What are your thoughts on this? Is there anything else you would like to see me talk about as well?
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Posted Jul 31, 12 · OP
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This was a very nice guide, and I especially liked what you said at the end about the Text fighting. Although very often, I have experienced that almost everyone roleplays their character as extremely overpowered when it comes to fighting, like I'm always the one who have to lose in the end, or take a hit here and there.... Wish more people would see this guide, and actually follow it :/
Posted Jul 31, 12
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Unfortunately, a lot of people can become really attached to their characters, and they worry that losing a fight will wreck the character they've worked so hard to make. They don't want something negative to happen to their character, and they do not trust the other roleplayer to respect their character.

In fact, it is often the opposite result, and harms their character and reputation. By refusing to let their character be hurt or affected by others, the character becomes static or stagnant after a while. The most dynamic changes I've had in characters I've played over the years have stemmed from others. If roleplayers approach combat as something to drive the story forward, and treat each other and each other's characters with respect, then trust can be established and a lot of those barriers and issues disappear.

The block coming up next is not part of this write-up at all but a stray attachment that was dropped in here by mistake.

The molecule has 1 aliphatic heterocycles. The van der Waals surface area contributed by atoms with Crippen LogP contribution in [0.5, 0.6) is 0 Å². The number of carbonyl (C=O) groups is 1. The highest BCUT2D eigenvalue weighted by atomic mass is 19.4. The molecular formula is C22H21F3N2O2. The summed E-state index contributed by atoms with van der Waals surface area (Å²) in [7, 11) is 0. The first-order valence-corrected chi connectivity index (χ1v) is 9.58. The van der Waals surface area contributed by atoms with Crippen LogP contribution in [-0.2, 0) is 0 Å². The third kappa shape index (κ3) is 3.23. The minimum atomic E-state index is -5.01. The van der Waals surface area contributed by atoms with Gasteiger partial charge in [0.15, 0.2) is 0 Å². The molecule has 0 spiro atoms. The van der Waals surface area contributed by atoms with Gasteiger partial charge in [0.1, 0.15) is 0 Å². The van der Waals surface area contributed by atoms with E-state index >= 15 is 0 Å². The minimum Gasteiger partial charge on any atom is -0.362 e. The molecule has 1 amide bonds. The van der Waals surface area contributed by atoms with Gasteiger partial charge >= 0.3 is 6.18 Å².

Here's something I do to try to deal with that kind of situation, where someone seems like they might not fight fair. Athough I try to roleplay very organically and do not pre-arrange anything unless needed, if I sense that someone is newer to roleplay or a little skittish I'll try to talk to them OOC before we start fighting and pre-determine how the fight will end up.

I do this for a few reasons:

1. Especially when I am playing a villain, it allows me to talk to them separate from my character and express to them that the combat is only occurring because of the way the story is going, not because I wish to harm them or their character on a personal level. I usually remind (if needed) them that antagonists are present in every story of note, and I am fulfilling that role for their character.

2. It gives them a measure of control without them feeling they have to force it by god-moding (making their character invulnerable). I try to ask them what they want to achieve from the combat, and express to them the intent I have for the combat, so that they know what I am planning and feel less worried.

3. I am able to ask them for their permission for the level of harm that may occur. As a personal rule, I try to never inflict permanent damage to someone else's character unless they expressly want it. If the other player knows that it's something their character will survive and heal from, usually they're a lot more willing to play fair.



Hope that helps some with your frustration, Aleks.


Edit: I'm going to add this little snippet to the front page, to make it easy to find.
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Posted Jul 31, 12 · OP · Last edited Jul 31, 12